The following measuring categories have been established by the EN 61010-1 standard.

   

Measurements in electrical circuits, which: 
Are not directly connected to the mains
e.g. batteries
Are directly
connected to the mains
via plug, e.g. in household, office and laboratory applications 
Measurements in building installations:
stationary power consumers, distributor terminals, devices connected permanently to the distributor
Measurements at 
power sources for low-voltage installations
:
meters, mains terminals, primary overvoltage protection

Transients, resulting for example from lightning strikes or load switching, become greater and more energetic as the distance from the point of measurement to the power source for the low-voltage system decreases.

These overvoltages represent a hazard for persons who are operating the measuring instrument at the mains. Operator error may result in damage to the instrument, or, in the worst case, in injury to or death of the operator. Design and testing in accordance with this IEC/EN standard protects the user.

Measuring Instrument Safety
Above all one specific point (chapter 16.2) must be observed in the EN61010-1 standard:

“Multimeters and similar devices may not be the source of any danger whatsoever, regardless of the utilized combination of specified input voltages, function settings and range selections. The term danger includes electrical shock, fire, sparking and explosion.
Conformity is substantiated by means of the following test:
The highest specified, rated voltage for any of the device's functions is applied to each pair of terminals, one after the other, in every possible function and range combination. ...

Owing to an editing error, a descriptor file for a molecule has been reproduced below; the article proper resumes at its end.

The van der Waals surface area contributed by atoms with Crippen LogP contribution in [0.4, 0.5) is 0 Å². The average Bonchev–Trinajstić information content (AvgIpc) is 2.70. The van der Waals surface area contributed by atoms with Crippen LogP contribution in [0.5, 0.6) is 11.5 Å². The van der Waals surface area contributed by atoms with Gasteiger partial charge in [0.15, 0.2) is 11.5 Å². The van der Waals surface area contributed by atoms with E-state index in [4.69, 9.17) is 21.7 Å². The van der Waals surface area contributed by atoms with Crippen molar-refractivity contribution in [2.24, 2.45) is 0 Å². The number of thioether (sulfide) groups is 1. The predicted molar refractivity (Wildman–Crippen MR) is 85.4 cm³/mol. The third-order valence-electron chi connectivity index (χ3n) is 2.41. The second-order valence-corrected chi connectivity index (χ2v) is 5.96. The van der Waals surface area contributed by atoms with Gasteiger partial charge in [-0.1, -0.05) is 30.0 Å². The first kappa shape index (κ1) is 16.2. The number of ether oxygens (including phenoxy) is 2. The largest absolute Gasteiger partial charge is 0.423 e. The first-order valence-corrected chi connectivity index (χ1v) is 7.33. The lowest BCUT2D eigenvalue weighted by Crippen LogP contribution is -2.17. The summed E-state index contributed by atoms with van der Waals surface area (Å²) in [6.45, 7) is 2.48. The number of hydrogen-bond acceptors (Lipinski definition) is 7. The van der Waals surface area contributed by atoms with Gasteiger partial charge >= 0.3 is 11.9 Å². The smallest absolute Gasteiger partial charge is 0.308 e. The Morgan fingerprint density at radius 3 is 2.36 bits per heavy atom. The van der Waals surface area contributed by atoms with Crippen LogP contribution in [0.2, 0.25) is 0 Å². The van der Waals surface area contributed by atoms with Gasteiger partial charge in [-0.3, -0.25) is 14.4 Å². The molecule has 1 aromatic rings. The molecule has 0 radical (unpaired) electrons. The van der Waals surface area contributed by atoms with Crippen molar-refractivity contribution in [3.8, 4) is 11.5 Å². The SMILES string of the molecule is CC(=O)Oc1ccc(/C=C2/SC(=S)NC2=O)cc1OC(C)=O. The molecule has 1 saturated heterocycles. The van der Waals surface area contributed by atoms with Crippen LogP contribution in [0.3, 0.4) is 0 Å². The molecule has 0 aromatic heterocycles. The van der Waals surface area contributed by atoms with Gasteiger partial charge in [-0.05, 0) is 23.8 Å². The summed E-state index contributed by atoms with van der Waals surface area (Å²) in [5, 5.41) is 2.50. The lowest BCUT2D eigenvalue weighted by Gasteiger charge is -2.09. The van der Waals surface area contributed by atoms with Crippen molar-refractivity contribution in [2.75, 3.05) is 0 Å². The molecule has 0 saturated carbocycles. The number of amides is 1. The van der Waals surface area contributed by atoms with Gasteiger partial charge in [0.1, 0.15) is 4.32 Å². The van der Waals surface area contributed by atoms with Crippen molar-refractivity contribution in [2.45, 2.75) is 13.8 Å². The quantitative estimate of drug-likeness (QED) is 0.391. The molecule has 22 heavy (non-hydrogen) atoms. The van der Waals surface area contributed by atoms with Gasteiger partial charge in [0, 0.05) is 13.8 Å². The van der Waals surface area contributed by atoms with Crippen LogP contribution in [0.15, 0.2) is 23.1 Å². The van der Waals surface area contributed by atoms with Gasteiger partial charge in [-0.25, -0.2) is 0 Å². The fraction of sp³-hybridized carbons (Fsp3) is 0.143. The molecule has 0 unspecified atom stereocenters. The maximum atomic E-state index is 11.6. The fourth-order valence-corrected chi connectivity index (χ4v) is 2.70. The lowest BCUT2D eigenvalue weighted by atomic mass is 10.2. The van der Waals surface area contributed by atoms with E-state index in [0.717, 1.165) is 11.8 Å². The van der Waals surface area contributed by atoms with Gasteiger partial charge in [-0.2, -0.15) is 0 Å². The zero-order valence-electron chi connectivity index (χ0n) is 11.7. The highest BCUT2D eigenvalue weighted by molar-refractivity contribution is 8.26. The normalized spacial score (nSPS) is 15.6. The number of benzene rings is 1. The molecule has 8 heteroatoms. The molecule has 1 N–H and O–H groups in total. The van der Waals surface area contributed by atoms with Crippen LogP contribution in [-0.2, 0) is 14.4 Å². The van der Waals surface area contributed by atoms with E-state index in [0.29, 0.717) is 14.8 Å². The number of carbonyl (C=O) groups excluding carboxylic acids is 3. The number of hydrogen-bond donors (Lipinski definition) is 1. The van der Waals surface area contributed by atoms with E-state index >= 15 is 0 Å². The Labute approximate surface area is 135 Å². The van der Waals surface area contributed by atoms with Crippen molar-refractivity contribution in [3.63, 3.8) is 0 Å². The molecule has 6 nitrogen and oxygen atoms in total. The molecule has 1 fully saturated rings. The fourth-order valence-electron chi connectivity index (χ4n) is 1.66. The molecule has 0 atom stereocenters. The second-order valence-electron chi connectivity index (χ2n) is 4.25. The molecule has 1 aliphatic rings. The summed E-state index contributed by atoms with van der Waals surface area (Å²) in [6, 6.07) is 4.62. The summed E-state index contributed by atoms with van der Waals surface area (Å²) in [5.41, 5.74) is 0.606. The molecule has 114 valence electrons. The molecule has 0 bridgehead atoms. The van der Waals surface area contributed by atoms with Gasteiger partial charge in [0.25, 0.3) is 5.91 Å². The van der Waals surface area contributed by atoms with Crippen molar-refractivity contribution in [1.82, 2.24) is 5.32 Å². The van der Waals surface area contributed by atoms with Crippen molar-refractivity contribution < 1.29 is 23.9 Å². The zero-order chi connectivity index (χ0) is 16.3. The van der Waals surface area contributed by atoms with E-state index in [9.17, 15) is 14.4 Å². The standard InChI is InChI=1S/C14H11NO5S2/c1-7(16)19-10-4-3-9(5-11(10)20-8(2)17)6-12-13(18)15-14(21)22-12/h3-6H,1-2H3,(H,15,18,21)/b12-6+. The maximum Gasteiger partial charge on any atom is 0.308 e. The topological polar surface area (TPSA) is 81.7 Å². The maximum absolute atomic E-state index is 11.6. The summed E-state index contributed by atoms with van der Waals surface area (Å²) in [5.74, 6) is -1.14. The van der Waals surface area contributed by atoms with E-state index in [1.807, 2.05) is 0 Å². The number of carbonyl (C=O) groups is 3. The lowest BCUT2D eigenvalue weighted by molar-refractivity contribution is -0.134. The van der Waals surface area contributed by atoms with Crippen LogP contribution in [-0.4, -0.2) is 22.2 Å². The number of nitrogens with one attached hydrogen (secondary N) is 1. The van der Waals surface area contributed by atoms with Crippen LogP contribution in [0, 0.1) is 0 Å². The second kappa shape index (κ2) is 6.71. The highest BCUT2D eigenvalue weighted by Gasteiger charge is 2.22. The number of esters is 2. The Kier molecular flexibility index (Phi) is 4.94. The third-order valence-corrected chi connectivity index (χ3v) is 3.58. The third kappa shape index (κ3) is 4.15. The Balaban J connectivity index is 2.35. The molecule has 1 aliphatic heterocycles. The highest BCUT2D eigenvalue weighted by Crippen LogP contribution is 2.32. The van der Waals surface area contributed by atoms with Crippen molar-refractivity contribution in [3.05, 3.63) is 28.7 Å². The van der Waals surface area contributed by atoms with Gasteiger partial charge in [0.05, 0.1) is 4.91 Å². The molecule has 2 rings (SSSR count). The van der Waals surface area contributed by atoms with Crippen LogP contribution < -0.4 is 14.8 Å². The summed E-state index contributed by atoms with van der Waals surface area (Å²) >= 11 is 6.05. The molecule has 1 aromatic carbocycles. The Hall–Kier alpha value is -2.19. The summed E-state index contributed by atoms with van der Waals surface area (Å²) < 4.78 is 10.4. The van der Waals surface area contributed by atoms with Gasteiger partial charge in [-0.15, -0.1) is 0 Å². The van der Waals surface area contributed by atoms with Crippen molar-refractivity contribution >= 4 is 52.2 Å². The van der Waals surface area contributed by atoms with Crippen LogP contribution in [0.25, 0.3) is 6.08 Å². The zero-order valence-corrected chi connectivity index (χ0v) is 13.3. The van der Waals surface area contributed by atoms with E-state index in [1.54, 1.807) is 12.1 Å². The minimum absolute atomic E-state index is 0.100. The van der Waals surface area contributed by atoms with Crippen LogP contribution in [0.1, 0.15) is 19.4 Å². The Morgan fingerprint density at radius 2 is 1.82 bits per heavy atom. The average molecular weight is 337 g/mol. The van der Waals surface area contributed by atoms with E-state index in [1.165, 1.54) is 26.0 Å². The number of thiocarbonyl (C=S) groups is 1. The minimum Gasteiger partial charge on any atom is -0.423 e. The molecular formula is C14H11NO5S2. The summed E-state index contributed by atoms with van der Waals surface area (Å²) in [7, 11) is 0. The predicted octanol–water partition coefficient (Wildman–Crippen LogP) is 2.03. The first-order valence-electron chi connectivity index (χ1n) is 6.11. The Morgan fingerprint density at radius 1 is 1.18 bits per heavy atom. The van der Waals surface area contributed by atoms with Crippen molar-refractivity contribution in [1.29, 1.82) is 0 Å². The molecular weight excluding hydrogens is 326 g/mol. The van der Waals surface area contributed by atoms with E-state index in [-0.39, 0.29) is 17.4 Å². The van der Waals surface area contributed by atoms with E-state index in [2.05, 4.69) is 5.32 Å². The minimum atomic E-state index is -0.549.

No danger may occur either during or after the test.”

Thus every range must now be protected in accordance with the specified measuring category and input voltage (e.g. 600 V CAT IV).
This was not required in the past. It was permissible to reduce the overvoltage strength of individual measuring functions (e.g. resistance measurement).

Our multimeters comply with this standard and protect you from injury, even in the case of operator error, in accordance with the current state-of-the-art!

  Independent institutes test our instruments for adherence to national and international standards. Testing is substantiated for the customer by means of certification issued by the VDE (German Organization for Testing and Standardization).
It is of course permissible to continue using older multimeters, but maximum safety is only assured through the use of instruments which comply with the latest version of IEC61010-1.

According to paragraph 3 of the German work safety law, employers must act in accordance with the following basic principles:

1. Work must be performed such that ... life and health endangering risks ... are avoided ...
2. Hazards must be eliminated at their root source.
3. The state-of-the-art ... must be taken into consideration where safety measures are concerned.

For this reason, manufacturers will only be permitted to put multimeters into circulation which comply with the revised standard as of 1 January 2004.